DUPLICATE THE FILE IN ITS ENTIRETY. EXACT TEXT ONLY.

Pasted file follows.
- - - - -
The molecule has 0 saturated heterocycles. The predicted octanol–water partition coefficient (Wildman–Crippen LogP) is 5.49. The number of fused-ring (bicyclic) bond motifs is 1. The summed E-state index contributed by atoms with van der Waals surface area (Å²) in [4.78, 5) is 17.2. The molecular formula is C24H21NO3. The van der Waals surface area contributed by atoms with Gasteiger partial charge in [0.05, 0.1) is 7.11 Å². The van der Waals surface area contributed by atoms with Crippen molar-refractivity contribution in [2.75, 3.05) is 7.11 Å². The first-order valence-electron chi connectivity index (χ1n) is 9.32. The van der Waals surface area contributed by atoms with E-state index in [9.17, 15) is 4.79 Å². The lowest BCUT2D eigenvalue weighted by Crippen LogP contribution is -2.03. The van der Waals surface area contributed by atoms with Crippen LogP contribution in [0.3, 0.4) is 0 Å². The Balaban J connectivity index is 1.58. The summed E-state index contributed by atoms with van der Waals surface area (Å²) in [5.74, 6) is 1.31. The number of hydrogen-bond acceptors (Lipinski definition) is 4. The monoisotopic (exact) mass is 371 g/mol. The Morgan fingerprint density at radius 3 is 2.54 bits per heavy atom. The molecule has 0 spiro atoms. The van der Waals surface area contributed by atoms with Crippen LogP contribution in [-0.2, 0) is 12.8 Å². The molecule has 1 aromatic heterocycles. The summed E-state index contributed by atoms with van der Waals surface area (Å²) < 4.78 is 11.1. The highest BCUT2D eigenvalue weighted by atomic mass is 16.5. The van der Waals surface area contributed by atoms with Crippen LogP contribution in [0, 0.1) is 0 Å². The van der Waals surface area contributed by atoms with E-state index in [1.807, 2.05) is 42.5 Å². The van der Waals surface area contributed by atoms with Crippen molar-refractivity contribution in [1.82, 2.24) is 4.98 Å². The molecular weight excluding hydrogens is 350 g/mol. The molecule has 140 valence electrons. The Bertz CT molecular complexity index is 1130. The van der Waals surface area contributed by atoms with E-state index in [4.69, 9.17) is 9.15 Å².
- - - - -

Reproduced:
The molecule has 0 saturated heterocycles. The predicted octanol–water partition coefficient (Wildman–Crippen LogP) is 5.49. The number of fused-ring (bicyclic) bond motifs is 1. The summed E-state index contributed by atoms with van der Waals surface area (Å²) in [4.78, 5) is 17.2. The molecular formula is C24H21NO3. The van der Waals surface area contributed by atoms with Gasteiger partial charge in [0.05, 0.1) is 7.11 Å². The van der Waals surface area contributed by atoms with Crippen molar-refractivity contribution in [2.75, 3.05) is 7.11 Å². The first-order valence-electron chi connectivity index (χ1n) is 9.32. The van der Waals surface area contributed by atoms with E-state index in [9.17, 15) is 4.79 Å². The lowest BCUT2D eigenvalue weighted by Crippen LogP contribution is -2.03. The van der Waals surface area contributed by atoms with Crippen LogP contribution in [0.3, 0.4) is 0 Å². The Balaban J connectivity index is 1.58. The summed E-state index contributed by atoms with van der Waals surface area (Å²) in [5.74, 6) is 1.31. The number of hydrogen-bond acceptors (Lipinski definition) is 4. The monoisotopic (exact) mass is 371 g/mol. The Morgan fingerprint density at radius 3 is 2.54 bits per heavy atom. The molecule has 0 spiro atoms. The van der Waals surface area contributed by atoms with Crippen LogP contribution in [-0.2, 0) is 12.8 Å². The molecule has 1 aromatic heterocycles. The summed E-state index contributed by atoms with van der Waals surface area (Å²) < 4.78 is 11.1. The highest BCUT2D eigenvalue weighted by atomic mass is 16.5. The van der Waals surface area contributed by atoms with Crippen LogP contribution in [0, 0.1) is 0 Å². The van der Waals surface area contributed by atoms with E-state index in [1.807, 2.05) is 42.5 Å². The van der Waals surface area contributed by atoms with Crippen molar-refractivity contribution in [1.82, 2.24) is 4.98 Å². The molecular weight excluding hydrogens is 350 g/mol. The molecule has 140 valence electrons. The Bertz CT molecular complexity index is 1130. The van der Waals surface area contributed by atoms with E-state index in [4.69, 9.17) is 9.15 Å².